Airplane GEEK

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The US Remains Vital: Inside The Airbus A220’s Operations

Some 11 airlines have the A220. However, this rises to 14 if Eurowings and SAS (which wet lease aircraft from airBaltic) and Ibom Air (leased from EgyptAir) are included. Zurich, Riga, Salt Lake City, Toronto, and LaGuardia are the best airports to see the type this winter, while Air Austral’s Reunion to Chennai is the world’s longest A220 route.

Delta Air Lines Airbus A220-100 N118DU Bank (1)
Thanks to Delta, Salt Lake City has more A220 flights than any other North America airport. Photo: Vincenzo Pace | Simple Flying.

11 airlines have the A220, but 14 use it

According to, there are currently 183 aircraft A220 delivered, including those operational and inactive. Air France began using A220 on October 31st, with initial trips from Paris CDG to Berlin and Venice.

  1. Delta: 51 A220s (41 -100s, 10 -300s)
  2. airBaltic: 32 (all -300s)
  3. SWISS: 30 (21 -300s, nine -100s)
  4. Air Canada: 26 (all -300s)
  5. EgyptAir: 12 (all -300s)
  6. Korean Air: 10 (all -300s)
  7. JetBlue: eight (all -300s)
  8. Air France: four (all -300s)
  9. Air Tanzania: four (all -300s)
  10. Air Austral: three (all -300s)
  11. Air Manas: one (-300)
Air Canada Airbus A220-300 C-GJXE
At 2,539 miles (4,086km), Air Canada’s Montreal to San Francisco service is the world’s third-longest A220 route this winter. Photo: Vincenzo Pace | Simple Flying.

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Over seven in 10 A220s is the larger -300

Only Delta and SWISS use the smaller A220-100, and the pair are the only airlines globally to use both variants. The -300 has more than seven in every 10 A220 flights, with very few orders left for the smaller variant. None of this should be surprising.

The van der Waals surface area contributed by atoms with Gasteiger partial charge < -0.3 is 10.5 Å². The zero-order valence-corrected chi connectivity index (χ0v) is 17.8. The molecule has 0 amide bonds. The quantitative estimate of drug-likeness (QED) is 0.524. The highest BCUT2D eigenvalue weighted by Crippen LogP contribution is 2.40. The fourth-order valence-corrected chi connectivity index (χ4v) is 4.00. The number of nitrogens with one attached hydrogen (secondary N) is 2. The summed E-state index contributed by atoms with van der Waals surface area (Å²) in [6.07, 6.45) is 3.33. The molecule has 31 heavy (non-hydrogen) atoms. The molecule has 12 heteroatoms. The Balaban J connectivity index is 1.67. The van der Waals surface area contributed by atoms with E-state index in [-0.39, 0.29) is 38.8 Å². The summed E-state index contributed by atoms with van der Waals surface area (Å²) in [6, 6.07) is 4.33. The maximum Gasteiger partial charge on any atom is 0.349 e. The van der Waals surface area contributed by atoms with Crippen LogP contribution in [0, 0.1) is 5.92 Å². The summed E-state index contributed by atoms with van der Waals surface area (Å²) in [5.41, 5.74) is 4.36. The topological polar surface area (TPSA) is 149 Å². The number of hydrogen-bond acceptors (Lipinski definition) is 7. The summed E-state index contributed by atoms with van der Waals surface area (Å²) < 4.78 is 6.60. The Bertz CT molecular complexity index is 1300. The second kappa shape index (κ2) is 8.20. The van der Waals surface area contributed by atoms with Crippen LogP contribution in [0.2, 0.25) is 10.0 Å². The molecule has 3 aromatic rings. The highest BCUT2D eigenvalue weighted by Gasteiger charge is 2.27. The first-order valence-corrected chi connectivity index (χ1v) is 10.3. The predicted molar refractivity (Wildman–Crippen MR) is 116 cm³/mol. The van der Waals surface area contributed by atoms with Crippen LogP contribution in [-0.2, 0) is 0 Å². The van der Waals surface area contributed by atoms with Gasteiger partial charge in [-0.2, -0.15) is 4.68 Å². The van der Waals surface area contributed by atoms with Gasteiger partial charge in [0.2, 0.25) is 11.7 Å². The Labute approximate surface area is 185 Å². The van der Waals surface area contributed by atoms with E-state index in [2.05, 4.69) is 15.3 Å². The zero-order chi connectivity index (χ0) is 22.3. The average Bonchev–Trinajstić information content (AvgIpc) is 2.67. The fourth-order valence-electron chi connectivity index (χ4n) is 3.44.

Basic aircraft economics indicates that the larger the aircraft, the higher the trip cost but the lower the seat-mile cost. There’s always a balance between trip cost, seat-mile cost, and capacity, hence the popularity of the mid-sized A320 and B737-800. It explains why smaller variants, like the A318 and B737-600, do less well except in niche roles.

EgyptAir to Tel Aviv
Africa is the third-largest continent for the A220, largely thanks to EgyptAir. Photo: via Sharon Idan.

The US is very much the leading A220 country

This winter, the A220 has 95,268 flights scheduled, according to data experts Cirium, with up to 767 a day. Some 67 countries are scheduled to see it. With over one-third of all movements, It’s very much about the US. Add Canada, and North America rises to almost half (47%).

It’ll rise further when Breeze begins using the type next year, reportedly sometime between April and June. The new entrant has 80 A220-300s on order, and it’s likely that services of two+ hours will operate, with much stronger economics than on its Embraer 190s/195s. The West Coast from existing East Coast and Midwest airports will likely see the type too.

The A220 is scheduled to 219 airports. Zurich has more flights than any other airport thanks to SWISS, while Salt Lake City, a growing airport for Delta, is the best place to see the type in the US, especially the -100. However, the A220 has ‘only’ 13% of Delta’s movements at the Utah hub, half as much as the Embraer 175.

  1. Zurich
  2. Riga
  3. Salt Lake City
  4. Toronto
  5. New York LaGuardia
  6. Boston
  7. Montreal
  8. Cairo
  9. Seattle
  10. Geneva
SWISS A220-100
Zurich has more A220 flights this winter than any other airport. Photo: Getty Images.

The -100 has a higher average route length

The average A220 route this winter is 738 miles (1,188km), according to Cirium. The -100 has an average length of 851 miles (1,365km), one-third higher than the -300. Delta is mainly the reason for the longer sector, with its A220-100 routes averaging 958 miles (1,541km).  Washington Dulles to Seattle is its longest, but it reverts to the B737-800 in early January.

Dulles to Seattle
Delta’s longest A220-100 route is Dulles to Seattle, often taking just over 5.5 hours. Image:

Reunion to Chennai is the longest route

At 2,870 miles (4,618km), Air Austral’s Reunion to Chennai, southern India, is the longest A220 route. In second and third place is airBaltic from Riga to Tenerife South and Dubai, while in fourth and fifth is Air Canada between Montreal and San Francisco and Ixtapa-Zihuatanejo.

Have you flown the A220 yet? If so, let us know your experiences by commenting.

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